Dave Responds:

    Yes, these folks do believe that every square inch of this world belongs to Christ (Colossians 1: 15-20) as all Christians should. The Dominion mandate (Genesis 1:26-28; Genesis 9:1-5) and the renewal of the Dominion mandate found in the Great Commission (Matthew 28:18-20) is speaking to the conquering of Christ’s Kingdom in the here and now. This is very real and touches every human institution. It’s the answer to our modern bent to over-gnostisize everything that is Spiritual. This is the duty of every Christian. Our Liege Lord commands us to “follow Him”.

    Pastor Writes

    “• Emphasis on the church and the ordinary means (e.g., preaching, sacraments)
    • Realistic appraisal of our fallen world and the dangers of utopian idealism
    • Acknowledges that while Christians can do and should do many worthwhile things in the world, the church as church has a more limited mandate
    • Avoids endless, and often silly, pronouncements on all sorts of cultural and political matters
    • Takes seriously the already and not-yet of the kingdom
    • Understands that every nice thing that happens in the world is not “kingdom work”
    • A bulwark against theonomy and deconstructionism”

    Dave Responds:

    This is in no way a faithful representation of the Kuperian side of things. All Reconstructionists (hopefully you have read some of them) would fully admit that the Church has her duties, that transforming culture can never, ever start without the good Gospel of our dear Lord Christ. There is not one iota of utopian idealism in any of the writings. But what is the antithesis to utopian idealism? Dystopian idealism? Surely you are not advocating for Dystopia? And finally, R2K has done more to convince the “theonomists” in your midsts that it is the only biblical stance as it is a rich and fully-formed understanding of the Scriptures and Sanctification of the Saints, then the “Reconstructionists” could dream. I expected a more careful analysis from such a high-esteemed pastor as yourself.

    Pastor Writes:

    “But I also see some dangers in a radical two-kingdom approach:

    • An exaggerated distinction between laity and church officers (e.g., evangelism is the responsibility of elders and pastors not of the regular church members)
    • An unwillingness to boldly call Christians to work for positive change in their communities and believe that some change is possible
    • The doctrine of the “spirituality of the church” allowed the southern church to “punt” (or worse) on the issue of slavery during the 19th century”

    Dave Responds:

    R2K absolves almost all responsibility of the preachers to punt on almost any matter. R2K keeps their heads down while the entire Christian West is crumbling at their feet. This is extraordinarily sad and more so, evil. When preachers do not call the common realm to repentance they are not fulfilling their call and doing much harm to their flock and to all others. R2K needs to fully understand that there is no such as neutrality. None. Kiss the Son, lest he be angry. Moderns are getting quite lazy.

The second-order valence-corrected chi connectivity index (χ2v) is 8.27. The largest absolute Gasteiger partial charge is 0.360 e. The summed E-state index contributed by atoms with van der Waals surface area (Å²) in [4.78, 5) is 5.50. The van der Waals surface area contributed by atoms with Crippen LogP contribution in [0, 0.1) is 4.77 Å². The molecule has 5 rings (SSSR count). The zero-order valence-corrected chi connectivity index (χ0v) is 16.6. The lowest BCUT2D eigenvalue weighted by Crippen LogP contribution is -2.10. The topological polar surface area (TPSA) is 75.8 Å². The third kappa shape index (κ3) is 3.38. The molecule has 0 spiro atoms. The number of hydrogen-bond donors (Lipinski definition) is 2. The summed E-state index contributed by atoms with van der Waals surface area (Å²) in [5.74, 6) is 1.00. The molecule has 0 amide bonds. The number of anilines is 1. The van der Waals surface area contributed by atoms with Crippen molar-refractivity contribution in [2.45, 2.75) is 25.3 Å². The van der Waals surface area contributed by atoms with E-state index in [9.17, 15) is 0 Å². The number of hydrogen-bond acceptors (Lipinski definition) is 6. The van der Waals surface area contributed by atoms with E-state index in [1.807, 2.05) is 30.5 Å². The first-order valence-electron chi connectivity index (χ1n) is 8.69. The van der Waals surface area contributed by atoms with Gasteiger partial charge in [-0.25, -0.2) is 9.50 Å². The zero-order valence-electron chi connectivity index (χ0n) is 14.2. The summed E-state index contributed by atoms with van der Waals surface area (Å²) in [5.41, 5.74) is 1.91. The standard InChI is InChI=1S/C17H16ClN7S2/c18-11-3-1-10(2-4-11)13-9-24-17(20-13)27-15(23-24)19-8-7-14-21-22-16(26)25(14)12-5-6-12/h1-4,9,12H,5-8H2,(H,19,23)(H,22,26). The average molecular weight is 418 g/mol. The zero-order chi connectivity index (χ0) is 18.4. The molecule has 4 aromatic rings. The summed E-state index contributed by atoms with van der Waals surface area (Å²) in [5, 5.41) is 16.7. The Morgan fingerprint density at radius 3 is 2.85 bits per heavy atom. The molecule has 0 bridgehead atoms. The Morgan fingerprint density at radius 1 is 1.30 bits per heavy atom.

Paster Writes:

    “But, alas, there are also number of shortcomings with the neo-Kuyperian view:

    • Blurs the distinction between common grace and special grace
    • Blurs the distinction between general and special revelation
    • Can minimize personal redemption at the expense of cosmic renewal
    • Explicit biblical support for commanding all Christians to change the world or transform the culture is very thin
    • Devolves quickly into an indistinct moralism”

    Dave Responds:

    I would like to read more where any “Kuyperian” worth their salt ever believed that there doesn’t remain a distinction between common and special grace, general and special revelation, personal and cosmic renewal. These arguments that you present are so squishy it is difficult to refute, perhaps that is by design. And as far as explicit biblical support for commanding all Christians to change the world, I beg you to consider to the following: Deut.17:8-13, 2 Kings 22,23, Ps. 24:1, Mat. 6:10, Matt. 28:20, 2 Thes. 3:10, Col. 2:15, 1 Jn. 3:8, John 14:15,21, 1 Timothy 1:8,9, I Peter 1:13-16

    And finally, if we are to be holy in all that we do, surely that has to mean beyond the 4-walls of the Church.

    Blessings on your ministry, and I remain your faithful servant,

    David Ehnis.

  10. Thanks for this brief introduction to Kuyperians. I recently read a review of Playing God by Andy Crouch and in it Scot McKnight mentioned something about Kuyperian-in-nature, which I had no idea what/whom that meant. It’s kind of odd to discover a term you didn’t know exists that fits in with your Biblical perspective. I’ll have to examine the strengths and pit falls more of each of these that you present.

  11. Dan Glover says:

    What about we “neo-Kuyperians” who believe that this world will be and is being transformed into the kingdom of Jesus Christ but primarily through the preaching and practice of the gospel and right worship of the Lord Jesus Christ? Jesus sent out the church to disciple not just individuals but the nations. We are commanded to works of mercy and practical love for brothers, neighbours and enemies, yet our primary mission is to preach the gospel and faithfully worship our triune God in the midst of a world in which not everything has yet been brought under submission to King Jesus. The world will be transformed into the Kingdom of Jesus Christ, but it will primarily be through the preaching and embodying of the gospel message of Christ crucified and risen and reigning, by his body, the Church. Firm R2K folks seem to forget that “ALL authority in heaven and ON EARTH has been given (past tense – its already happened) to [Jesus]” and on that basis we are called to make disciples of all nations through baptism and teaching/preaching the total lordship of Christ.

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Kevin DeYoung


Kevin DeYoung is senior pastor of University Reformed Church (RCA) in East Lansing, Michigan, near Michigan State University. He and his wife Trisha have six young children. You can follow him on Twitter.